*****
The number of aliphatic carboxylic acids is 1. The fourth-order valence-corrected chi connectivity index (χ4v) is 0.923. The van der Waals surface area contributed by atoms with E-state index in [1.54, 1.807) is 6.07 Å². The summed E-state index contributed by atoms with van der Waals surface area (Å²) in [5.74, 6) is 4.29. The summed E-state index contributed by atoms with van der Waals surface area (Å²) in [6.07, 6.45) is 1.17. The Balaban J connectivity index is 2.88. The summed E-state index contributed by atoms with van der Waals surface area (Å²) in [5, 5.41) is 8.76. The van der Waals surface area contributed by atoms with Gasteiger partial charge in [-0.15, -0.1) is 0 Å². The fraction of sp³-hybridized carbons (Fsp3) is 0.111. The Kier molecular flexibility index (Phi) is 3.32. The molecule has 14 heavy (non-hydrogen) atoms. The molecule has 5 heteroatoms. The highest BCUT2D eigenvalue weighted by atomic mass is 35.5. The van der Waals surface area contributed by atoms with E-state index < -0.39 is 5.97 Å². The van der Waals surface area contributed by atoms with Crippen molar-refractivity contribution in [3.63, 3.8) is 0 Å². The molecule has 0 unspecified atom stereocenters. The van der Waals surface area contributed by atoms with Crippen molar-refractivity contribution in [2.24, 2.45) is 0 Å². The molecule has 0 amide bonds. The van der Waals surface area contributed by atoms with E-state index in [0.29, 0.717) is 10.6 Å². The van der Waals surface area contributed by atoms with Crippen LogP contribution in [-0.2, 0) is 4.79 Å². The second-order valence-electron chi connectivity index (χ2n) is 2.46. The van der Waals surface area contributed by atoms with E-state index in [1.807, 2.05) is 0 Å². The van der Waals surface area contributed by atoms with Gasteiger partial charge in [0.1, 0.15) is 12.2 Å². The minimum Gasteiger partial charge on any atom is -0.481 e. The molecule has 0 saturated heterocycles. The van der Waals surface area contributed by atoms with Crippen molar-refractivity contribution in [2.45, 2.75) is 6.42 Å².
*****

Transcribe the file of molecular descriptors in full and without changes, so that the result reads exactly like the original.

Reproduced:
The number of aliphatic carboxylic acids is 1. The fourth-order valence-corrected chi connectivity index (χ4v) is 0.923. The van der Waals surface area contributed by atoms with E-state index in [1.54, 1.807) is 6.07 Å². The summed E-state index contributed by atoms with van der Waals surface area (Å²) in [5.74, 6) is 4.29. The summed E-state index contributed by atoms with van der Waals surface area (Å²) in [6.07, 6.45) is 1.17. The Balaban J connectivity index is 2.88. The summed E-state index contributed by atoms with van der Waals surface area (Å²) in [5, 5.41) is 8.76. The van der Waals surface area contributed by atoms with Gasteiger partial charge in [-0.15, -0.1) is 0 Å². The fraction of sp³-hybridized carbons (Fsp3) is 0.111. The Kier molecular flexibility index (Phi) is 3.32. The molecule has 14 heavy (non-hydrogen) atoms. The molecule has 5 heteroatoms. The highest BCUT2D eigenvalue weighted by atomic mass is 35.5. The van der Waals surface area contributed by atoms with E-state index < -0.39 is 5.97 Å². The van der Waals surface area contributed by atoms with Crippen molar-refractivity contribution in [3.63, 3.8) is 0 Å². The molecule has 0 unspecified atom stereocenters. The van der Waals surface area contributed by atoms with Crippen molar-refractivity contribution in [2.24, 2.45) is 0 Å². The molecule has 0 amide bonds. The van der Waals surface area contributed by atoms with E-state index in [0.29, 0.717) is 10.6 Å². The van der Waals surface area contributed by atoms with Crippen LogP contribution in [-0.2, 0) is 4.79 Å². The second-order valence-electron chi connectivity index (χ2n) is 2.46. The van der Waals surface area contributed by atoms with E-state index in [1.807, 2.05) is 0 Å². The van der Waals surface area contributed by atoms with Gasteiger partial charge in [0.1, 0.15) is 12.2 Å². The minimum Gasteiger partial charge on any atom is -0.481 e. The molecule has 0 saturated heterocycles. The van der Waals surface area contributed by atoms with Crippen molar-refractivity contribution in [2.45, 2.75) is 6.42 Å².